Facebook data scandal: UK regulators search Cambridge Analytica offices, ruling on case Tuesday
British regulators began searching the London offices of Cambridge Analytica, the communications firm at the heart of the Facebook data scandal, shortly after a judge approved a search warrant
London: British regulators on Friday began searching the London offices of Cambridge Analytica (CA), the scandal-hit communications firm at the heart of the Facebook data scandal, shortly after a judge approved a search warrant.
Around 18 enforcement agents from the office of Information Commissioner Elizabeth Denham entered the company's London headquarters at around 8:00 pm local time to execute the warrant.
The High Court granted the raid request less than an hour earlier, as Denham investigates claims that Cambridge Analytica may have illegally harvested Facebook data for political ends.
A full explanation of the legal ruling by Judge Anthony James Leonard will be issued on Tuesday, according to the court.
"We're pleased with the decision of the judge," Denham's office said on Twitter.
"This is just one part of a larger investigation into the use of personal data and analytics for political purposes," it added in a statement.
"As you will expect, we will now need to collect, assess and consider the evidence before coming to any conclusions."
The data watchdog's probe comes amid whistleblower accusations that CA, hired by Donald Trump during his primary campaign, illegally mined tens of millions of users' Facebook data and then used it to target potential voters.
Fresh allegations also emerged Friday night about the firm's involvement in the 2016 Brexit referendum campaign.
Brittany Kaiser, CA's business development director until two weeks ago, revealed it conducted data research for Leave.EU, one of the leading campaign groups, via the UK Independence Party (UKIP), according to The Guardian.
'I was lying'
Kaiser, 30, told the newspaper she felt the company's repeated public denials it ever worked on the poll misled British lawmakers and the public.
"In my opinion, I was lying," she said. "In my opinion, I felt like we should say, 'this is exactly what we did.'"
CA's suspended chief executive Alexander Nix told MPs last month: "We did not work for Leave.EU. We have not undertaken any paid or unpaid work for them, OK?"
Nix was suspended this week following the Facebook revelations and a further media sting in which he boasts about entrapping politicians and secretly operating in elections around the world through shadowy front companies.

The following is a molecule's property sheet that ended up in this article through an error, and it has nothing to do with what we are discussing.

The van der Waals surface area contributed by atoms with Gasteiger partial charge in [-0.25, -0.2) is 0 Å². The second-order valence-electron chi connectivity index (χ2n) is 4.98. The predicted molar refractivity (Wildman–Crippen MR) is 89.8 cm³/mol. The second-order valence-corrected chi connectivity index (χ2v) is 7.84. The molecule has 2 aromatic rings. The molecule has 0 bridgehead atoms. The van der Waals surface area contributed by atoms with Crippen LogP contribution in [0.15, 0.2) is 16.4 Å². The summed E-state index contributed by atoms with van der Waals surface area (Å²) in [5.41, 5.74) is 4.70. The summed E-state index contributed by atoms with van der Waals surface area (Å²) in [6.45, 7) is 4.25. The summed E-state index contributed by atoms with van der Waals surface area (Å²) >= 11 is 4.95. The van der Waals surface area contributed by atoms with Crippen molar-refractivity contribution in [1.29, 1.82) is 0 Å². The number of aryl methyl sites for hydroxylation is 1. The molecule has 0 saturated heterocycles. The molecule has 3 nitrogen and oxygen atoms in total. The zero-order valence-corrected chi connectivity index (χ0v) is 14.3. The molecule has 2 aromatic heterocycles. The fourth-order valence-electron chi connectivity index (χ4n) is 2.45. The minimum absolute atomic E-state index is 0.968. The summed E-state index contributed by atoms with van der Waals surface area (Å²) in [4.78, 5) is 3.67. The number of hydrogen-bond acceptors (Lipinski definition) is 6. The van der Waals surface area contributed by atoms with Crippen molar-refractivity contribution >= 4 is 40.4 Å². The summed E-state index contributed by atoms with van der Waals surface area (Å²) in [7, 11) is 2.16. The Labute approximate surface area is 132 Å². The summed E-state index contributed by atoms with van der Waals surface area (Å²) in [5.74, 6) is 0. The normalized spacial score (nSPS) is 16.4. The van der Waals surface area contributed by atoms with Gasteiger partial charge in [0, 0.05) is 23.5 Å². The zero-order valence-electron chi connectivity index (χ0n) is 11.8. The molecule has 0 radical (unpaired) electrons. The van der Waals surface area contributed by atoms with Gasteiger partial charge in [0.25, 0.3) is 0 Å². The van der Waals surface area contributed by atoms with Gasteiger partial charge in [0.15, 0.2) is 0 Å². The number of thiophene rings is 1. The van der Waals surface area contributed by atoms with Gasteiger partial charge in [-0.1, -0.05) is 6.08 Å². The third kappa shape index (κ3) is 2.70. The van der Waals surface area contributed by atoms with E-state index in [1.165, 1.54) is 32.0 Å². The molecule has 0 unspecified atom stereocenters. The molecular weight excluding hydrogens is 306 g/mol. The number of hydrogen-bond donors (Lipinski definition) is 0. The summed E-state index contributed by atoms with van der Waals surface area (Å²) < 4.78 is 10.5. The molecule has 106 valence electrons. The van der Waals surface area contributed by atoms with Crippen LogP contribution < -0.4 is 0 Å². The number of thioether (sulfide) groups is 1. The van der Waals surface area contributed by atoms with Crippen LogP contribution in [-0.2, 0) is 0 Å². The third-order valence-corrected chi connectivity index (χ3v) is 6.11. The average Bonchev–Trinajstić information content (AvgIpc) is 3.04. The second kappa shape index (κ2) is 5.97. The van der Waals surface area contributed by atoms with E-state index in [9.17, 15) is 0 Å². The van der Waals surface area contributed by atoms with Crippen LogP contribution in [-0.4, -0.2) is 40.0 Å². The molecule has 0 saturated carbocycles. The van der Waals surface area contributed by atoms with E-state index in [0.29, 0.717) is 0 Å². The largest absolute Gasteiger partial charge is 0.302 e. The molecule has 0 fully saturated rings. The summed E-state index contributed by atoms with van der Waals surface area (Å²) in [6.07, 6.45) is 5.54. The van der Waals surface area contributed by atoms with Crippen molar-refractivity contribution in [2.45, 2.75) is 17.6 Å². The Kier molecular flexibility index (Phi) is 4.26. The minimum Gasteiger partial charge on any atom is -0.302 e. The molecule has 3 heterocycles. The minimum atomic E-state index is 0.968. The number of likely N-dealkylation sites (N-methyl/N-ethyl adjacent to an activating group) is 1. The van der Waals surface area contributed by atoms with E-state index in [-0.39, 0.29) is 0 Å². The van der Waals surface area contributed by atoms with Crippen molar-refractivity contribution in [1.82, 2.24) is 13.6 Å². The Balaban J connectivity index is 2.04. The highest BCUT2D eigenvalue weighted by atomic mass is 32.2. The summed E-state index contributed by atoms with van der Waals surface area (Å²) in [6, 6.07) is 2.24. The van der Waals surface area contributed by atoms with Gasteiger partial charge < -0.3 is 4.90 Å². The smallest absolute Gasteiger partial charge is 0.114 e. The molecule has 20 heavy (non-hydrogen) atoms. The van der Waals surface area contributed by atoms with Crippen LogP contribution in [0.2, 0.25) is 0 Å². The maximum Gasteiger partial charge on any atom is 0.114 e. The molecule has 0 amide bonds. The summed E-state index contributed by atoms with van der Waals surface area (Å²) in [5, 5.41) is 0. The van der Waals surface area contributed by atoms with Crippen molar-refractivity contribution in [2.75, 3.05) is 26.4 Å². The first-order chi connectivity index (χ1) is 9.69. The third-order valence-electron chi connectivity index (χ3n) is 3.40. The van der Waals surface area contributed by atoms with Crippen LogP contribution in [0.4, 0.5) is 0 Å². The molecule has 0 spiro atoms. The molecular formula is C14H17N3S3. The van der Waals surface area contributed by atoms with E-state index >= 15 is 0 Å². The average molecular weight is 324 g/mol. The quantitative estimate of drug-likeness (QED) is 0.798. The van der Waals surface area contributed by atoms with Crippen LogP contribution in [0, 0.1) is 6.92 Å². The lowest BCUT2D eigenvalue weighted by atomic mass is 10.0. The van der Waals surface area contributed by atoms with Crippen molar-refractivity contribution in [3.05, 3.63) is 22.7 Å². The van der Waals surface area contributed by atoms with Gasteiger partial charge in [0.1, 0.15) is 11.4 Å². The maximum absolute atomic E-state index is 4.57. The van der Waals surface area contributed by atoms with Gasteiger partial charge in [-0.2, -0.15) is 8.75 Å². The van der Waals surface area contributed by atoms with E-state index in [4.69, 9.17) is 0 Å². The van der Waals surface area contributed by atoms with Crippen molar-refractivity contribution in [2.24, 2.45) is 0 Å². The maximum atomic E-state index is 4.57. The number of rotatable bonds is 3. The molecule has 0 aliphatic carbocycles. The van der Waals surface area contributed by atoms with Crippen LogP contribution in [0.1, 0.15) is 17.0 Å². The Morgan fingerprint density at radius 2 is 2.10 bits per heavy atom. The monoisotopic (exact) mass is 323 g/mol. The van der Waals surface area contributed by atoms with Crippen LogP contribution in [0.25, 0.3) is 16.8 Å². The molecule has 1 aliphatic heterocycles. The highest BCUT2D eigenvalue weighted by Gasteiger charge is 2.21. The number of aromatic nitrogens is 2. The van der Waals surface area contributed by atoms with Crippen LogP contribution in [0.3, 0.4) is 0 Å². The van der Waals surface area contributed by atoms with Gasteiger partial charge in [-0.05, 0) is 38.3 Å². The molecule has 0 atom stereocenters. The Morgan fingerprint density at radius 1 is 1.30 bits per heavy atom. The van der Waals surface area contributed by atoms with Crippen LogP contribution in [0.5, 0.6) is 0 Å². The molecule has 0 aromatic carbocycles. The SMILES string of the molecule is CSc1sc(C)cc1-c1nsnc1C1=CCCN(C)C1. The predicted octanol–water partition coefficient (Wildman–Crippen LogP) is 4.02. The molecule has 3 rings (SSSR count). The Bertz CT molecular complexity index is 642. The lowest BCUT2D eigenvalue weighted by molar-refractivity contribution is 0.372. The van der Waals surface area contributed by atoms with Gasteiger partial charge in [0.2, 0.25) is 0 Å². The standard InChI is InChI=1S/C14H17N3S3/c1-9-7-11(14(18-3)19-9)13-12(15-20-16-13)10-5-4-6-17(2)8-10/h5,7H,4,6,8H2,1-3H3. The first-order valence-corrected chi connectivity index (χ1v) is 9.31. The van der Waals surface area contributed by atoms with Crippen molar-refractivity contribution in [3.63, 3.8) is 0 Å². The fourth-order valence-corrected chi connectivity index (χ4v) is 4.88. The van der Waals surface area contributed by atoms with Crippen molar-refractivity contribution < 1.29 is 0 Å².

He has already been called to reappear before British lawmakers to explain "inconsistencies" in past testimony about the firm's use of the data.
Meanwhile, Facebook founder Mark Zuckerberg has been forced to issue a statement outlining his firm's role in the scandal and apologised Wednesday to its billions of users for the breach.
The company has seen its stock market value plunge by around $75 million amid the crisis, as shares closed the week down 13 percent — their worst seven days since July 2012.
Cambridge Analytica denies any wrongdoing and said Friday it was undertaking an independent third-party audit to verify that it no longer holds any of the mined data.
"As anyone who is familiar with our staff and work can testify, we in no way resemble the politically-motivated and unethical company that some have sought to portray," acting CEO Alexander Tayler said in a statement.
He apologised for the firm's involvement, but said it had licensed the data from a research company, led by an academic, that "had not received consent from most respondents".
"The company (CA) believed that the data had been obtained in line with Facebook's terms of service and data protection laws," Tayler said.
Aleksandr Kogan, a University of Cambridge psychologist, created a personality prediction app that harvested the data of 2,70,000 people who downloaded it — as well as scooping up the information of their friends.
That was possible under Facebook's rules at the time, and Kogan this week claimed he was being unfairly blamed.
"I'm being basically used as a scapegoat by both Facebook and Cambridge Analytica," he said in interviews Wednesday.
"We were assured by Cambridge Analytica that everything was perfectly legal and within the terms of service" of Facebook, he added.
However, Cambridge University announced Friday it was "undertaking a wide-ranging review" of the episode and had written to Facebook "to request all relevant evidence in their possession".
"Should anything emerge from this review, or from our request to Facebook, the University will take any action necessary in accordance with our policies and procedures," it said in a statement.
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